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You may also request a copy of these documents in printed form at no cost by writing to Kellye L. Walker, Chief Administrative Officer, General Counsel and Secretary, American Water Works Company, Inc., 1025 Laurel Oak Road, Voorhees, New Jersey 08043, or by telephoning us at 856-346-8200.

Our website is not part of this proxy statement; references to our website address in this proxy statement are intended to be inactive textual references only.

Determination of Independence of Directors

The board of directors is, among other things, responsible for determining whether each of the directors is “independent” within the meaning of New York Stock Exchange, which we refer to as the “NYSE,” listing standards. In addition, the board of directors has adopted the following categorical standards to assist it in making independence determinations. Under these standards a director is not independent if:

 

   

the director is, or has been within the last three years, an employee of American Water, or an immediate family member of the director is, or has been within the last three years, an executive officer of American Water. (Employment as an interim CEO or other officer will not disqualify a director from being considered independent following that employment);

 

   

the director or an immediate family member of the director is a current partner of a firm that is our internal or external auditor; the director is a current employee of the firm; an immediate family member of the director is a current employee of the firm and personally works on our audit; or the director or an immediate family member of the director is a former partner or employee of such a firm and personally worked on our audit within the last three years;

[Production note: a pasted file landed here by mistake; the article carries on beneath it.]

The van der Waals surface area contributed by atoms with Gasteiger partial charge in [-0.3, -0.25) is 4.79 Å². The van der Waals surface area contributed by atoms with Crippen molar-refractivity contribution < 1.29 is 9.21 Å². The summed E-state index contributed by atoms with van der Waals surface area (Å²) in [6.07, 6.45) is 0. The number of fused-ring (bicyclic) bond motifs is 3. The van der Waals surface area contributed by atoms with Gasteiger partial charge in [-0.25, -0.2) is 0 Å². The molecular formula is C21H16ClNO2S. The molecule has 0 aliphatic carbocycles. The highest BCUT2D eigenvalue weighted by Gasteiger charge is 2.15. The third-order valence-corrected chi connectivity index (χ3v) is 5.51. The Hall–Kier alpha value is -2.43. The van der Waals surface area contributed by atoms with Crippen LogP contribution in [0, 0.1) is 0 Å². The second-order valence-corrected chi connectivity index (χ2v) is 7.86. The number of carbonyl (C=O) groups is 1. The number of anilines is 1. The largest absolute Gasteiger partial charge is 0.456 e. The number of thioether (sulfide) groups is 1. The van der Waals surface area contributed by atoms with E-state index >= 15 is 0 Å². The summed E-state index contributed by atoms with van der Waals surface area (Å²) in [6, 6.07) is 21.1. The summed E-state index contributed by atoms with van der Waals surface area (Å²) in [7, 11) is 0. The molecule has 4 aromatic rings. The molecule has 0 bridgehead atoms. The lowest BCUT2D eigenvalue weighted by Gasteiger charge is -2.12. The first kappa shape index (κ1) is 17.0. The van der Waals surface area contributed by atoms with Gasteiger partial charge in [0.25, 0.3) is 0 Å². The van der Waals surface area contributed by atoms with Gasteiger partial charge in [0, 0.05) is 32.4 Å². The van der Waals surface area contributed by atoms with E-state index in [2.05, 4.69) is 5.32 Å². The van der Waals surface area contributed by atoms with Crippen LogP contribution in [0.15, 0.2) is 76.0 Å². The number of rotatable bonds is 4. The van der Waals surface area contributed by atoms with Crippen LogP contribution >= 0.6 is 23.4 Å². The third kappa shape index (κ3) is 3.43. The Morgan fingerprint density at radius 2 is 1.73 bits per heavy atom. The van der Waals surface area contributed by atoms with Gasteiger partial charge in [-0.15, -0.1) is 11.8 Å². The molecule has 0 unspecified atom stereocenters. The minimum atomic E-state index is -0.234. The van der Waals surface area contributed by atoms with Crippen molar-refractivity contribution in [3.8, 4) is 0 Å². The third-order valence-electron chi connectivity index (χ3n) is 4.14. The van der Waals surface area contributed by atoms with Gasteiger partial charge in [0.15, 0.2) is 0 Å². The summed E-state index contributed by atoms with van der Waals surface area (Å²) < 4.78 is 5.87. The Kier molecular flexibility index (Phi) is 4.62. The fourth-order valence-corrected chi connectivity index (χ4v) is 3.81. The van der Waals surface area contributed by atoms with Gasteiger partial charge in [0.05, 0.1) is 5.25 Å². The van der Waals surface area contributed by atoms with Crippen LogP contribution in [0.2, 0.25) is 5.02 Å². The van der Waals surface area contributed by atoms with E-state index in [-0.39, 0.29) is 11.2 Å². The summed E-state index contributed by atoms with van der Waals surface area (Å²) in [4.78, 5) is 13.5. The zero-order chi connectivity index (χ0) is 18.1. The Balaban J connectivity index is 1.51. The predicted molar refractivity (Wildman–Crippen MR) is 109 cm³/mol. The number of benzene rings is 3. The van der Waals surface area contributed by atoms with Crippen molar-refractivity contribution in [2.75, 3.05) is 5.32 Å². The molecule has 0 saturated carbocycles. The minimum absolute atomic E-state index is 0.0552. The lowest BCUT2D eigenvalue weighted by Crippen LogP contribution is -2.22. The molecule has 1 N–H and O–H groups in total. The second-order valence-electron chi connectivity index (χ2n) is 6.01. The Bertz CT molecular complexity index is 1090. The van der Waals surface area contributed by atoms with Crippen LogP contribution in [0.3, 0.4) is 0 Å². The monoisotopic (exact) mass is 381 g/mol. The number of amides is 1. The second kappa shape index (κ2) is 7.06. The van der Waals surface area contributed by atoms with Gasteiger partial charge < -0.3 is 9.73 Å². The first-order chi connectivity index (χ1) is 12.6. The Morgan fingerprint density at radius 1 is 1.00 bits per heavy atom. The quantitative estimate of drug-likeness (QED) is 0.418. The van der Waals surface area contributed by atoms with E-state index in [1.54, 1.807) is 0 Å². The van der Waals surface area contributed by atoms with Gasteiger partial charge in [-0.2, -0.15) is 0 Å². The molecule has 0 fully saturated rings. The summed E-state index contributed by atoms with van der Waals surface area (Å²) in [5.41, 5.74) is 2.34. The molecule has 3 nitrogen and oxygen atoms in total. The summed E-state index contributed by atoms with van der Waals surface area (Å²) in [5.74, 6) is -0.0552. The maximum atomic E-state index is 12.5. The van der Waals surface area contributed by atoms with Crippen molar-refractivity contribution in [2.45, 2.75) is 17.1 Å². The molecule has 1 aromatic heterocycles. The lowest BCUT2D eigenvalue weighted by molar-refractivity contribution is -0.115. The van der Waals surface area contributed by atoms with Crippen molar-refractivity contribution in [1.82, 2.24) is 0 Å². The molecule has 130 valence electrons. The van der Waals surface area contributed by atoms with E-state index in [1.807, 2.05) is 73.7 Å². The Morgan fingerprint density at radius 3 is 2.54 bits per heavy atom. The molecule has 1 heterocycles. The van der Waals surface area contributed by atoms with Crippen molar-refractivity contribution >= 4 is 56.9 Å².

the director or an immediate family member of the director is, or has been within the last three years, employed as an executive officer of another company where any of our present executive officers at the same time serves or served on that company’s compensation committee;

 

   

the director or an immediate family member of the director received, during any 12 month period within the last three years, more than $120,000 in direct compensation from us, other than director and committee fees and pension or other forms of deferred compensation for prior service (provided such compensation is not contingent in any way on continued service). (Compensation received by a director for former service as an interim CEO or other executive officer need not be considered in determining independence under this test). Compensation received by an immediate family member for service as an employee of ours (other than an executive officer) need not be considered in determining independence under this standard);

 

   

the director is a current employee or holder of more than 10 percent of the equity of another company, or an immediate family member of the director is a current executive officer or holder of more than 10 percent of the equity of another company, that has made payments to, or received payments from, us in any of the last three fiscal years of the other company, that exceeds the greater of $1 million or two percent of such other company’s consolidated gross revenues; or

 

   

the director is a current executive officer of a charitable organization to which we have made charitable contributions in any of the charitable organization’s last three fiscal years that exceed the greater of $1 million or two percent of that charitable organization’s consolidated gross revenues.

For purposes of the categorical standards set forth above, (a) a person’s immediate family includes a person’s spouse, parents, children, siblings, mother- and father-in-law, sons- and daughters-in-law, and brothers- and sisters-in-law and anyone (other than domestic employees) who shares such person’s home, and (b) the term “executive officer” has the same meaning as specified for the term “officer” in regulations under Section 16 of the Securities Exchange Act of 1934.